I once heard a German refused to admit that he was a German, claiming merely to be a generic European, so great was his sense of national shame. On another occasion, the head of a German forestry company told me that when someone suggested Timber with Pride (Holz mit Stolz) as a company motto, a long discussion followed as to whether pride was not the first step down the slippery slope to Auschwitz. I do not want to minimise the horrors of the Nazi regime (from which, by the way, my mother was a refugee), indeed it was responsible for many of our identity problems today, but it seems to me that no civilisation or cultural identity can long survive such a prolonged assault on itself on the grounds of its past crimes. The slightest avowal of cultural pride or attempt at self-defence is now equated with the horrors of Nazism: for if you claim a national identity worth defending, it is now often assumed that you are, ex officio, a xenophobe who roams the streets looking for foreigners to attack and that you long for the days when your country invaded other countries, oppressed and exploited them. Attitudes to other cultures are a lot more forgiving: their crimes are explicable and excusable, if acknowledged at all.

I recently read Brian Patrick Bolger’s Nowhere Fast: Democracy and Identity in the Twenty First Century (Ethics Press). Mr Bolger, in this book about the existential impasse in which the whole of the occident now finds itself, or rather has created for itself, devotes much attention to the difficult and contentious issue of identity. He does justice to its complexity. There is the Scylla of the absolute freedom of the individual as once espoused by Jean-Paul Sartre, in which humans are like particles in Brownian motion, always choosing for themselves, and the Charybdis of the denial of all individuality because it is subsumed by a collective identity.

The dilemma seems a false one to me. I have little choice but to write in English, my mother tongue, and my command of other languages is not sufficient to be able to write in any of them. But the fact that I must express myself in English if I am to express myself at all, does not determine what I express. The miracle of language is that, while rule-governed, it is also infinite in what it can express. Those who say that grammar limits freedom are mistaken: grammar is a precondition of freedom.

But in the modern world, our identities are complex and not only hierarchical, but in a constantly changing, almost shimmering hierarchy. For example, among doctors, I am mainly a doctor; among writers, mainly a writer; when I walk in my town I am mainly a townsman—or, as I suppose I must put it these days, a townsperson. In a pub, I am a drinker.

As to my nationality, I am English and British (which are not the same), but this does not mean that I necessarily feel more at ease with my fellow-countrymen (or countrypersons) than with foreigners. I know many foreigners with whom I have far more in common than with, say, the young English people who gather on Saturday nights in a pub not far from me and whose braying, which could as well be that of a riot as of a party, frightens me by its uncouth stupidity. And yet, at the same time, I have at some level or other more in common with them than with the aforementioned foreigners.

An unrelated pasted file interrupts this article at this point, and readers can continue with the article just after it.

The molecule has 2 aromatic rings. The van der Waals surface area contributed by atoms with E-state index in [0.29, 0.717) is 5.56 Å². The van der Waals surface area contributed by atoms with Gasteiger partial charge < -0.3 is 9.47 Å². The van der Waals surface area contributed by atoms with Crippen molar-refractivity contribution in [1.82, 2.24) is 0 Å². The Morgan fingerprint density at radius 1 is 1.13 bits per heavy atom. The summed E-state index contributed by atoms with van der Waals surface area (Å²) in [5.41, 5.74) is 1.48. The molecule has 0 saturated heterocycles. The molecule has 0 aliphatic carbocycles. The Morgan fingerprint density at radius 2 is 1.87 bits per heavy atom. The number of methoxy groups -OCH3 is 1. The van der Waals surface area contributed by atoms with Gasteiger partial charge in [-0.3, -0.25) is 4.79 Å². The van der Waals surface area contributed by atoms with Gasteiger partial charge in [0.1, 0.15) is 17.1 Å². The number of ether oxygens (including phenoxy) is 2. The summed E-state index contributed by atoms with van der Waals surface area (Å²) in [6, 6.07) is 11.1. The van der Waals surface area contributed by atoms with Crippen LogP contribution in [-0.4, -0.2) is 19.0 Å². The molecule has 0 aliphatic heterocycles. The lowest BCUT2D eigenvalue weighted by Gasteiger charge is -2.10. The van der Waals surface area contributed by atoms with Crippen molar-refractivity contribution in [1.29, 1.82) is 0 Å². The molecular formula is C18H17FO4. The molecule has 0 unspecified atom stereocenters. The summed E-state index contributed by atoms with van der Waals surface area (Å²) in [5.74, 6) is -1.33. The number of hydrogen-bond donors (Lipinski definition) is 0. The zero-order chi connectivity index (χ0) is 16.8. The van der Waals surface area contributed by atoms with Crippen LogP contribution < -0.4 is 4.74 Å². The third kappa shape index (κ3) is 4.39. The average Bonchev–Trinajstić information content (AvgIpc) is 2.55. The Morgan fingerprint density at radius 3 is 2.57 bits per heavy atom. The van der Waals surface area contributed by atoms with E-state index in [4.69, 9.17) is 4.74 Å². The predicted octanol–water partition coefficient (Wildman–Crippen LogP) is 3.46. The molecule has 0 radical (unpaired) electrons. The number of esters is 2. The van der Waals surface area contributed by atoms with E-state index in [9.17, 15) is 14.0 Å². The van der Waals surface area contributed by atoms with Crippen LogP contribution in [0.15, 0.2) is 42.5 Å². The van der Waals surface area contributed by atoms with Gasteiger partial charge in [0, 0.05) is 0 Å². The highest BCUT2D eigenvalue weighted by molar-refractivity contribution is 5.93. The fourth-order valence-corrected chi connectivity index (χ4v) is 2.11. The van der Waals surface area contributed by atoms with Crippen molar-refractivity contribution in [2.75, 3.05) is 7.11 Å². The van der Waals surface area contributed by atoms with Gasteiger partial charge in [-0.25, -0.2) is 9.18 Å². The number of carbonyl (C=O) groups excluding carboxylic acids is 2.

Adding to the complexity, of course, is the increasing presence of immigrants from the four corners of the world, in some cases in numbers sufficient to form societies apart, for whom integration, let alone assimilation, is not necessary. Indeed, there are those who are opposed to such integration or assimilation, because it is to impose the host country’s culture on people to whom it is alien, and a variety of cultures is said to conduce to creativity (as if it had been lacking before). Thus our large cities come to resemble caravanserais, places where people take shelter but do not really live together. So far, it must be admitted, there has been remarkably little violent friction as a result, apart from instances of terrorism; day to day, people seem to rub along together. So far, however, it seems to me that the enormous cultural benefits of such promiscuous admixture, touted by those who celebrate it, has yet to appear. We do not live in a golden age of art or music or literature or architecture, very far from it. Our age is barren except in science and technology.

But in any case, I think there is an undercurrent of tension or anxiety which gives everyone the impression of walking on eggshells. Where you live merely side by side with people, without really knowing what pleases or offends them, without having many cultural references in common, you have the subliminal feeling always of walking on eggshells. It is a mistake, moreover, to imagine that all minorities live in perfect harmony merely by virtue of their minority status. The history of the world hardly suggests that that would be likely, and hatreds endure in new surroundings.

I would not like to be taken as a xenophobe, all the more so since I am myself the product of immigration and I live half the time in a country that is not my own, so far without difficulties. A leavening of foreigners is obviously good; they, the foreigners, often contribute disproportionately to the culture to which they emigrate. But this is not what we have now, when balkanisation of sensibility, not only of nationality but of sexual orientation and proclivity, disability, religion, and political views is in the process not only of dissolving things held in common, but of the very possibility of holding anything in common. And I do not think that this a recipe long-term for a viable society.

I have not yet even mentioned the economic and political divisions in western society, irrespective of cultural balkanisation, that so weaken it, and make it vulnerable to outside attack, to which Mr Bolger alludes in his book. Perhaps I will return to economic matters later.


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Theodore Dalrymple’s latest books are Neither Trumpets nor Violins (with Kenneth Francis and Samuel Hux) and Ramses: A Memoir from New English Review Press.